Tax cuts for the rich, massive concentration of wealth, deregulation, trillion dollar bailouts, environmental disaster, outsourcing, off-shoring, and 30 million unemployed — is it any wonder why the average American no longer feels a part of a larger united whole? Movement conservatism is destroying our country, and if President Obama is to take a place amongst the greatest of our leaders, he must stand firmly against their assault. He must embrace the fact that he is president of ALL the people, and he must stop playing politics and start telling it like it is.

Part of the story he needs to tell is that today’s economic situation, dire as it is, still pales when compared with the situation after WW2. The federal debt was then a staggering 122 percent of the GDP. It is now about 94 percent. We recovered from the debt of WW2 by raising the top marginal tax bracket to 91 percent, and guess what — we had the longest sustained period of economic growth in our nation’s history, while also creating a middle class at the same time. It’s time again for those who have reaped the most benefit to stop lining their pockets and ante up. We will need to raise taxes on the most wealthy or kiss the American middle class goodbye — it’s that simple.

Would a call to raise taxes really be political suicide? I don’t think so. Ross Perot stood before the American people, shared the hard facts, advocated a gas tax to pay off the deficit, rallied millions of Americans and could possibly still have been president. The secret to his success — he shared the facts, good and bad.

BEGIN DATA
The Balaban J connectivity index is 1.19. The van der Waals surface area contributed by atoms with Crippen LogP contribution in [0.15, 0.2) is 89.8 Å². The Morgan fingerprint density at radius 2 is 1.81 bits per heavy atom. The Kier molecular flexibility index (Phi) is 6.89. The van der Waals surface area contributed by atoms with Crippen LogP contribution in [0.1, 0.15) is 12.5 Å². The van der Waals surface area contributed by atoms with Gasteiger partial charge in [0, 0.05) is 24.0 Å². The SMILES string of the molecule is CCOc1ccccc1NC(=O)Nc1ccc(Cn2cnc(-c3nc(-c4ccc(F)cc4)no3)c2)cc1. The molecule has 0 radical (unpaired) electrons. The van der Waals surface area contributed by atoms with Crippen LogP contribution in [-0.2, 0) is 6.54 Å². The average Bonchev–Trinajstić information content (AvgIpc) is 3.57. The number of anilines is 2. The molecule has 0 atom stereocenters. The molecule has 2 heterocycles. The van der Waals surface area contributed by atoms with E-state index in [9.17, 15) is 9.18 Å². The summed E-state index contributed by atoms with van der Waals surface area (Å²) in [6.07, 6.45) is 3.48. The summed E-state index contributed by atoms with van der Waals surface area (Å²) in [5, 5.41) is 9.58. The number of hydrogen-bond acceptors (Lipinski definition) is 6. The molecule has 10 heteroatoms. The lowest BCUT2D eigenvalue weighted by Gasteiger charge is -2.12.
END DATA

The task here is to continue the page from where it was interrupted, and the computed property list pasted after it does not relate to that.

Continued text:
What America needs now is a leader with a vision and the personal resolve to make it happen. Energy policy is the perfect place to start. The BP disaster has set the stage. All we need now is for President Obama to serve our nation, even at the expense of his deep pocketed campaign benefactors. We need to stop tinkering around the edges and face our energy issues. We can’t produce enough oil; coal is freaking dirty, and clean coal is too expensive. We need a vision and a plan for energy independence. Obama needs to share that vision and drive us toward the goal. He needs to become a true statesman, and just like JFK led us to the moon, he will set us on the path to true energy independence and a bright and prosperous future for all Americans.

Read the Article at HuffingtonPost